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March is when Women’s History Month is observed yearly. March 2023 also happened to be when the Academy Awards were presented.

Writer/director Sarah Polley’s “Women Talking” (Orion), a film adaptation of Miriam Toews’ novel of the same name, was nominated for two Oscars including Best Picture. Polley took home the Oscar for Best Adapted Screenplay on March 12.

Set in a restrictive Mennonite colony where the women are regularly sexually abused, “Women Talking” zeroes in on what happens when, after years of being lied to by the elders (they are told they are the victims of ghosts or Satan), they discover their attackers are the men of the colony. A group of the women, who have long accepted their role and fate of being “bruised, infected, pregnant,” stand up for themselves and decide to take action to determine whether they stay and fight or leave.

The women of the newly formed action committee include expectant mother Ona (Rooney Mara), Salome (Claire Foy), and Mejal (Michelle McLeod), who lean heavily towards leaving. Mariche (Jessie Buckley) and Janz (Frances McDormand) are in the minority of those who want to stay. Older women Greta (Sheila McCarthy, familiar to some from the beloved lesbian classic “I’ve Heard the Mermaids Singing”) and Agata (Judith Ivey) attempt to be the voices of reason and remain open-minded throughout. While the youngest among them, Autje (Kate Hallett) and Netje (Liv McNeil), who caught their attacker (who, in turn, named the others), alternate between boredom, playfulness, and rage during the proceedings.

Ultimately, the women have a limited amount of time to make a decision that will not only affect them, but all of the women in the colony. Because the women are seen as less than and are not allowed education, they enlist the services of teacher August (out actor Ben Whishaw) to assist them by taking the minutes of their meeting. August’s family was exiled from the community years before, but after attending university, he has returned. His presence also takes on deeper meaning as he is in love with Ona.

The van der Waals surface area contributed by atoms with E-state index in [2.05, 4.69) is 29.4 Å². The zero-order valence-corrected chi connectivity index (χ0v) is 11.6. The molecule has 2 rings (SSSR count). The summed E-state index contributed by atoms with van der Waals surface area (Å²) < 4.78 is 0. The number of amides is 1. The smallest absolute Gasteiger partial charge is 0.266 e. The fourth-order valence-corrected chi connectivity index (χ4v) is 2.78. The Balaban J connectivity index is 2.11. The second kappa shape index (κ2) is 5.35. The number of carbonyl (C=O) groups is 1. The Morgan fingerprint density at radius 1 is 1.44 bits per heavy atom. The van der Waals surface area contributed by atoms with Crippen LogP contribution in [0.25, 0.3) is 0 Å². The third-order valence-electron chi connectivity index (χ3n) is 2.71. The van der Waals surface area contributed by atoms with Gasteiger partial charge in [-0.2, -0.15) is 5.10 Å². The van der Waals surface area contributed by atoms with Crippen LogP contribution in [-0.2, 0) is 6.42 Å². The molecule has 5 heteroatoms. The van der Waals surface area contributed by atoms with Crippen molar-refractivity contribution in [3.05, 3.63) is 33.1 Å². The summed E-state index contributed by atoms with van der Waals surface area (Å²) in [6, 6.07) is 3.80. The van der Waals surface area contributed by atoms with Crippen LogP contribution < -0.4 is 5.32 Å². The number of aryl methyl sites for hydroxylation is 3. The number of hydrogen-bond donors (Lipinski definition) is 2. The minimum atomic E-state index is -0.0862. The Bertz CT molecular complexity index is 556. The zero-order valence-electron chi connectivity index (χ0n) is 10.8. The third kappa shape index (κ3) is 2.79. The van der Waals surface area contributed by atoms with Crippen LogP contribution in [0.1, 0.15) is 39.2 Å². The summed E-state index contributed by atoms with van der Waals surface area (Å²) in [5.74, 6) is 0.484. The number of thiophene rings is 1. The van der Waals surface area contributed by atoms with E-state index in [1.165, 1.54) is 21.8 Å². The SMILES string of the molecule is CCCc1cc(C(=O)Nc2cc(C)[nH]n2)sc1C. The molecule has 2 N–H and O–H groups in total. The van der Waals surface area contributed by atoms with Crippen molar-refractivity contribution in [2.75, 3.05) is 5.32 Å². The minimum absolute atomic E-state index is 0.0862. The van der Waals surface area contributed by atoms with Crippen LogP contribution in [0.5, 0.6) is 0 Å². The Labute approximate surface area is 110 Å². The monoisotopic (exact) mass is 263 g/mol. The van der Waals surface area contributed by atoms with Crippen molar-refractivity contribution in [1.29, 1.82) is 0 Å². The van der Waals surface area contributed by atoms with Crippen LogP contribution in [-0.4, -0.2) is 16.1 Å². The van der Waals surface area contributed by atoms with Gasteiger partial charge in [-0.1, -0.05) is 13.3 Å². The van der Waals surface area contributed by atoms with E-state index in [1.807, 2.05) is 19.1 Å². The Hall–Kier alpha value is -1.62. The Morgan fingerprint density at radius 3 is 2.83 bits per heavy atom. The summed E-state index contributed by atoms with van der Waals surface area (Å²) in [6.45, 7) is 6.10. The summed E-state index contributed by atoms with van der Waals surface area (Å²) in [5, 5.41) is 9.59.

What follows is a brutal portrayal of life in a 21st century religious community of people who exist as if they were from a much earlier time altogether. Shunning all modern conveniences, they travel by horse-drawn carts, their drab homemade clothing reflects modesty. There are no cell phones or TVs. The only music is the hymns they sing to each other.

Sarah Polley continues to prove herself to be a gifted director and writer. Even with its muted tones and mood, “Women Talking” is stunning to look at. Polley has given her ensemble cast a powerful and, as you might have guessed from the title, talky script. But all of the actors rise to the occasion turning in devastating performances (surprisingly, none were nominated for Oscars). At a time when religious fanaticism continues to be in the news, “Women Talking” serves as a reminder of the dangers to everyone.

Rating: B+

Gregg Shapiro is the author of eight books including the poetry chapbook Fear of Muses (Souvenir Spoon Books, 2022). An entertainment journalist, whose interviews and reviews run in a variety of regional LGBTQ+ and mainstream publications and websites, Shapiro lives in Fort Lauderdale with his husband Rick and their dog Coco.